So do string players tune differently for playing things with piano like the Trout Quintet?
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« Reply #22 on: Nov 18, 2017, 02:21PM »

Off topic, but anyone who says you never play in equal temperment probably hasn't played with a rock band, or a jazz band that uses electric instruments. Just intonation is NEVER appropriate for those groups. Pythagorean tuning is though. The singer will automatically do it without knowing they are. Soloists and melodic lines can use it too

Also, technically not a good idea to use true equal temperment (as in, tuner perfect) with accoustic pianos, since they use stretched tuning and you often have to take that in to consideration. Also not a good idea to use just intonation when playing a solo with a modern piano, since it can't do that. Luckily, as the soloist, you are likely not lingering on any thirds or anything like that, and if you do, you match the piano rather than have him/her drop notes off the page. The piano is much more likely to be playing thirds that are not part of the melodic line. The solo line should use Pythagorean tuning, which will sound just fine against an equal tempered chord, but will not sound right if you are playing the line in unison with the piano.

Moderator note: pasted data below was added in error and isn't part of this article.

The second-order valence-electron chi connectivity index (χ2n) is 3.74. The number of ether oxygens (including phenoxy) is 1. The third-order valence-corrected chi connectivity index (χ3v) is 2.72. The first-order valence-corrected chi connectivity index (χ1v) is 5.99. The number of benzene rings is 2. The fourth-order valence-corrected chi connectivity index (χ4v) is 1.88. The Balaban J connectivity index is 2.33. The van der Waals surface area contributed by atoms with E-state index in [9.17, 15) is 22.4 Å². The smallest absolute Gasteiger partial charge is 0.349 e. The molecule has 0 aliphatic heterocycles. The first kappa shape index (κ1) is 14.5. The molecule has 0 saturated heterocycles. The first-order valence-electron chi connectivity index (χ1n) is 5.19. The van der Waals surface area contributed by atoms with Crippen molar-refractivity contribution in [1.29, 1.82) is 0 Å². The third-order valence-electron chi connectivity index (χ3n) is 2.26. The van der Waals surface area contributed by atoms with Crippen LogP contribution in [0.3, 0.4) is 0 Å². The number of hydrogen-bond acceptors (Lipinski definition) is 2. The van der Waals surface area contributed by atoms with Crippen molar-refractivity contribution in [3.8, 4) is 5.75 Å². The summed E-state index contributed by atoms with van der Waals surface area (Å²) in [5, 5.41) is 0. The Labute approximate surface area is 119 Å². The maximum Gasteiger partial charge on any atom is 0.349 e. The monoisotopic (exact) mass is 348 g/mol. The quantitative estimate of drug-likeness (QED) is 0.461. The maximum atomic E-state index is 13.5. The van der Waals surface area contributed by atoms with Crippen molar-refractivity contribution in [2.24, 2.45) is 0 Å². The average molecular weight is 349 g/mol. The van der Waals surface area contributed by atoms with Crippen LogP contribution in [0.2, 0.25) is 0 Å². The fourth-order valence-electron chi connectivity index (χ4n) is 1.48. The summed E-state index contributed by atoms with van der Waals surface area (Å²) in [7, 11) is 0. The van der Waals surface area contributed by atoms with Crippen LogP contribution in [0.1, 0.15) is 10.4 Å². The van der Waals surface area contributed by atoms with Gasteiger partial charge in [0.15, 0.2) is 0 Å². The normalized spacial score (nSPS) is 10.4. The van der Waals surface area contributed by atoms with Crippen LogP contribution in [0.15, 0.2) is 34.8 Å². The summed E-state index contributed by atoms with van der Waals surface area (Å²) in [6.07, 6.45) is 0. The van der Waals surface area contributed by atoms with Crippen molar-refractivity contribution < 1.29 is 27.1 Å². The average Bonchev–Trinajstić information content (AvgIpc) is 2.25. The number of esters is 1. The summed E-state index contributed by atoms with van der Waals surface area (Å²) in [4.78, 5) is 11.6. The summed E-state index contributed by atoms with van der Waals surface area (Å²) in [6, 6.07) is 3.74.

Phil Myers (I think? It was one of the big name horn players) suggests to always play in equal temperment and only adjust when absolutely dictated by the music.

This German guy also lays it out hard:

Intonation: Which System to Use When:

http://youtu.be/QaYOwIIvgHg
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« Reply #23 on: Nov 18, 2017, 02:32PM »

So do string players tune differently for playing things with piano like the Trout Quintet?